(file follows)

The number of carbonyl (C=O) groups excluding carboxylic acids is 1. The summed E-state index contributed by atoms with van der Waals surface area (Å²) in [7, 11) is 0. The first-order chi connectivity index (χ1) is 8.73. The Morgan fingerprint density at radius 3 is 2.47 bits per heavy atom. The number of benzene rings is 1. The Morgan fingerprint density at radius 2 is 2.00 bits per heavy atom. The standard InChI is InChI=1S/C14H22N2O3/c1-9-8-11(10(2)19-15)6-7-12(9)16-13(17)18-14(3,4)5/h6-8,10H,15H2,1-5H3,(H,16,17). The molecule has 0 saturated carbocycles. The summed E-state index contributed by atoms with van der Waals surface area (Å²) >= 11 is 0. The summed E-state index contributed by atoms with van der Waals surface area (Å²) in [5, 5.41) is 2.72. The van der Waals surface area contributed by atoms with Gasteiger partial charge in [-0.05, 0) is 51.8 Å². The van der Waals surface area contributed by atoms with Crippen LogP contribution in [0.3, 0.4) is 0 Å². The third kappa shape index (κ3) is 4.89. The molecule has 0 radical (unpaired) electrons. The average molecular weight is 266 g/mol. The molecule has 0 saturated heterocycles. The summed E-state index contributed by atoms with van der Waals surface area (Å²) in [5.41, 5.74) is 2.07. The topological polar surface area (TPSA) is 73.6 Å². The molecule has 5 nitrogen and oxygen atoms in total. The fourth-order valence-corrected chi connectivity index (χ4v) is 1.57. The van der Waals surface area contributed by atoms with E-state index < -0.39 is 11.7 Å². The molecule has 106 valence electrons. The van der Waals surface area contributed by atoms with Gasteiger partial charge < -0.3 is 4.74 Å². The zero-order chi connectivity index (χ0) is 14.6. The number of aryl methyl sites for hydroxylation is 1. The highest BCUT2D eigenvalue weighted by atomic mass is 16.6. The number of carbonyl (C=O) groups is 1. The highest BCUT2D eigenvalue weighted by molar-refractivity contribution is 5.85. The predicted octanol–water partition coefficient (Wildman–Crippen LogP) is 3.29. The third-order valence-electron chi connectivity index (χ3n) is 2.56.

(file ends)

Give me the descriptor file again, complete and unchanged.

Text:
The number of carbonyl (C=O) groups excluding carboxylic acids is 1. The summed E-state index contributed by atoms with van der Waals surface area (Å²) in [7, 11) is 0. The first-order chi connectivity index (χ1) is 8.73. The Morgan fingerprint density at radius 3 is 2.47 bits per heavy atom. The number of benzene rings is 1. The Morgan fingerprint density at radius 2 is 2.00 bits per heavy atom. The standard InChI is InChI=1S/C14H22N2O3/c1-9-8-11(10(2)19-15)6-7-12(9)16-13(17)18-14(3,4)5/h6-8,10H,15H2,1-5H3,(H,16,17). The molecule has 0 saturated carbocycles. The summed E-state index contributed by atoms with van der Waals surface area (Å²) >= 11 is 0. The summed E-state index contributed by atoms with van der Waals surface area (Å²) in [5, 5.41) is 2.72. The van der Waals surface area contributed by atoms with Gasteiger partial charge in [-0.05, 0) is 51.8 Å². The van der Waals surface area contributed by atoms with Crippen LogP contribution in [0.3, 0.4) is 0 Å². The third kappa shape index (κ3) is 4.89. The molecule has 0 radical (unpaired) electrons. The average molecular weight is 266 g/mol. The molecule has 0 saturated heterocycles. The summed E-state index contributed by atoms with van der Waals surface area (Å²) in [5.41, 5.74) is 2.07. The topological polar surface area (TPSA) is 73.6 Å². The molecule has 5 nitrogen and oxygen atoms in total. The fourth-order valence-corrected chi connectivity index (χ4v) is 1.57. The van der Waals surface area contributed by atoms with E-state index < -0.39 is 11.7 Å². The molecule has 106 valence electrons. The van der Waals surface area contributed by atoms with Gasteiger partial charge < -0.3 is 4.74 Å². The zero-order chi connectivity index (χ0) is 14.6. The number of aryl methyl sites for hydroxylation is 1. The highest BCUT2D eigenvalue weighted by atomic mass is 16.6. The number of carbonyl (C=O) groups is 1. The highest BCUT2D eigenvalue weighted by molar-refractivity contribution is 5.85. The predicted octanol–water partition coefficient (Wildman–Crippen LogP) is 3.29. The third-order valence-electron chi connectivity index (χ3n) is 2.56.